3 years ago
Informed Comment: Some kind readers have requested that I say something about the report of UN-appointed German diplomat Detlev Mehlis concerning the assassination of Rafiq Hariri, the former prime minister of Lebanon. Mehlis is a careful and determined investigator and his findings, which fingered persons in the direct circle of Syrian dictator Bashar al-Asad, are explosive for the area....
Personally, I have been convinced by the series of bombings in Lebanon against anti-Syrian personalities (most recently May Shidyaq, the LBC journalist and interviewer), that high-level Syrian secret police officials are on a rampage. Whereas when Hariri was killed, his was only the second high-profile such assassination, and I found an al-Qaeda hit on him plausible (given his long association with the Saudi royal family), the subsequent string of such killings made that theory less and less likely. Mehlis's report seems to me highly credible. The only question left is whether al-Asad himself is implicated, or whether the Baathist Old Guard (which checked his reformist tendencies) has been operating behind his back. That his brother is implicated, as Mark LeVine says, is pretty damning, though.
The Bush administration wishes to take advantage of the scandal to push the Baath Party out of power. The likely successor in Syria, however, is the Muslim Brotherhood. If you had an MB state in Syria, it would certainly menace the stability of Jordan and very possibly of Saudi Arabia. You'd have a possible Fundamentalist Muslim Axis, stretching from Tehran to Basra to Damascus, then down to Amman and Maan, and over to Gaza. It would have problems of cohesion because of the Sunni-Shiite divide, but on issues like Israel the two can generally agree. Al-Sharaq al-Awsat had a piece not so long ago about how the Israelis had decided that having a weak Bashar al-Asad in power in Syria might be preferable to most likely alternatives. But Bush doesn't have the common sense of the Israeli officer corps, and is better at breaking things than gluing them together.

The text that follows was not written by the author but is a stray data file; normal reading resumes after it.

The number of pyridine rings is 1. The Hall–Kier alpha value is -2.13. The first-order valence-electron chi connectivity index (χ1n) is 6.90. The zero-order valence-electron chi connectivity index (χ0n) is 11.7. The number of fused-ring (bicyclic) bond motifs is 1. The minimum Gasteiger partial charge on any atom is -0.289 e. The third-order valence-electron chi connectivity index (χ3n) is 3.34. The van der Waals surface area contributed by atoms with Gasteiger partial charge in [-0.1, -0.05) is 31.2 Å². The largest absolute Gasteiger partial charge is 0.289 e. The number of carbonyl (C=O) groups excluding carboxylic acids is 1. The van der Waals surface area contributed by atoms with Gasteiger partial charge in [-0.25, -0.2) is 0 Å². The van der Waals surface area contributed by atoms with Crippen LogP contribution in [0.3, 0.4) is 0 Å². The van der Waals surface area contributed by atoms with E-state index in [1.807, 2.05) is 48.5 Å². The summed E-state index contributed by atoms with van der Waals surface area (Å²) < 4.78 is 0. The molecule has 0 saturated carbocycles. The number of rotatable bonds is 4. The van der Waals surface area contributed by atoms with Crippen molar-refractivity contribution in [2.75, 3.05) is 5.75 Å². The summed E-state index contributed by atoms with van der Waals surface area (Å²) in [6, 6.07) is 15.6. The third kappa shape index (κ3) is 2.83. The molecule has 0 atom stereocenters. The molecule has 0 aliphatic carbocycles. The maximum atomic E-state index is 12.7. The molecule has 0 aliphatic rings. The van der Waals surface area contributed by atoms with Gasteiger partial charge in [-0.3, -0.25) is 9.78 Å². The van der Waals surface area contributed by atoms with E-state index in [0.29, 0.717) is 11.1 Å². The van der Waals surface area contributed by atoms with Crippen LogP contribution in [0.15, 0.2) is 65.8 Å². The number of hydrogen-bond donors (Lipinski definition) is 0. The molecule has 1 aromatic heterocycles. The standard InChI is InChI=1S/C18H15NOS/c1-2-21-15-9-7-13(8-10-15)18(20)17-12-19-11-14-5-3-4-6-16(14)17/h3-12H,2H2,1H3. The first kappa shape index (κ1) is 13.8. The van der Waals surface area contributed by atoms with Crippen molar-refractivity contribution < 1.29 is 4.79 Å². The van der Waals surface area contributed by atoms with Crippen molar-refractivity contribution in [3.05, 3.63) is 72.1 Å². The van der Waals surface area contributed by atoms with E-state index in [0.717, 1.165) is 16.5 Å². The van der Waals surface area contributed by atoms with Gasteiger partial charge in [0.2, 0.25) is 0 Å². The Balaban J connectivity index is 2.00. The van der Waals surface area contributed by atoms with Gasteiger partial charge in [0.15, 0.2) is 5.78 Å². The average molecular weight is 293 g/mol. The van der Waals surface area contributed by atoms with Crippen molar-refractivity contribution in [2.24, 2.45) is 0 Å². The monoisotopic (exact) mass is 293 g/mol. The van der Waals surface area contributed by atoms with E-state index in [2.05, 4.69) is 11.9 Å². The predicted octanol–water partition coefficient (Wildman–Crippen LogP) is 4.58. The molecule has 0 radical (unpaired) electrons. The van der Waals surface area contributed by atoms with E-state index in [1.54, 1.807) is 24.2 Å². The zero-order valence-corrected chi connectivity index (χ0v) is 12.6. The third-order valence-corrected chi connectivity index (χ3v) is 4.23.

Let Justice Be Done- by Justin Raimondo: Everyone assumes Libby and his co-conspirators were really after Wilson, but this now seems unwarranted, especially in light of Fitzgerald's reported focus on the Niger uranium forgeries. If this question of the forgeries is now within Fitzgerald's purview, it opens up the possibility that the conspirators really were after Plame on her own account. If Plame and her associates were hot on the trail of whoever forged the Niger uranium documents, by neutralizing Brewster Jennings & Associates the Libby cabal closed one possible route to uncovering their schemes – and opened up another one.OK, so I'm a little late to the party... Others have already identified long before now that there must be something other than mere revenge motivating the Bushites in this matter, something so toxic that they would rather issue mea culpas for insertng the fale uranium claim into Bush's 2003 state of the nation address rather than have things be investigated more thoroughly. And, as Swopa notes below, that is about the only time the Bushites have ever expressed any contrition (unless you count the grudging statements about Katrina, which were still hedged by grumbles about how 'unprecedented' a hurricane in the Gulf was). What could have been so toxic as to have led the Bushites to scream 'Uncle' just in order to change the topic? Perhaps deliberately forging 'evidence' (later referred to as being in the 'British report') intended to mislead the nation into war, a crime that is not only punishable but also treasonous?